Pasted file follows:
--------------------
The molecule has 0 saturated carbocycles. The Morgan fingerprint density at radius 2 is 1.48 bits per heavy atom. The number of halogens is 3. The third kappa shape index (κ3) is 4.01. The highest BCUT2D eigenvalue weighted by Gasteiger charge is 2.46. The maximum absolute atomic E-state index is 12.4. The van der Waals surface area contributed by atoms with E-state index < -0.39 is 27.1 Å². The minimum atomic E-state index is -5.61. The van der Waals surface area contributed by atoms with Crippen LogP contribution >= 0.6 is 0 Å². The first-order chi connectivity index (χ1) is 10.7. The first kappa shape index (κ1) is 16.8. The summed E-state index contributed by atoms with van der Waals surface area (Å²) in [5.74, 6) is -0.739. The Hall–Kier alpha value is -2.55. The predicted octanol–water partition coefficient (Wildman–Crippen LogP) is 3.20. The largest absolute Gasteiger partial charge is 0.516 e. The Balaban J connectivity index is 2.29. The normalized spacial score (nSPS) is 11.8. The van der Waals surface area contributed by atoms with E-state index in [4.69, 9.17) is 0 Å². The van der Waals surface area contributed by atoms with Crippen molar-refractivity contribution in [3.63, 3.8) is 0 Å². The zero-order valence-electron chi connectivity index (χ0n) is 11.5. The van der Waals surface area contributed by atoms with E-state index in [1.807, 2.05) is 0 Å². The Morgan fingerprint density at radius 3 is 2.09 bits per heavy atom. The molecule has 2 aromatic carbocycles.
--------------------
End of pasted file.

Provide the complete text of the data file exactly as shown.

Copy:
The molecule has 0 saturated carbocycles. The Morgan fingerprint density at radius 2 is 1.48 bits per heavy atom. The number of halogens is 3. The third kappa shape index (κ3) is 4.01. The highest BCUT2D eigenvalue weighted by Gasteiger charge is 2.46. The maximum absolute atomic E-state index is 12.4. The van der Waals surface area contributed by atoms with E-state index < -0.39 is 27.1 Å². The minimum atomic E-state index is -5.61. The van der Waals surface area contributed by atoms with Crippen LogP contribution >= 0.6 is 0 Å². The first-order chi connectivity index (χ1) is 10.7. The first kappa shape index (κ1) is 16.8. The summed E-state index contributed by atoms with van der Waals surface area (Å²) in [5.74, 6) is -0.739. The Hall–Kier alpha value is -2.55. The predicted octanol–water partition coefficient (Wildman–Crippen LogP) is 3.20. The largest absolute Gasteiger partial charge is 0.516 e. The Balaban J connectivity index is 2.29. The normalized spacial score (nSPS) is 11.8. The van der Waals surface area contributed by atoms with E-state index in [4.69, 9.17) is 0 Å². The van der Waals surface area contributed by atoms with Crippen molar-refractivity contribution in [3.63, 3.8) is 0 Å². The zero-order valence-electron chi connectivity index (χ0n) is 11.5. The van der Waals surface area contributed by atoms with E-state index in [1.807, 2.05) is 0 Å². The Morgan fingerprint density at radius 3 is 2.09 bits per heavy atom. The molecule has 2 aromatic carbocycles.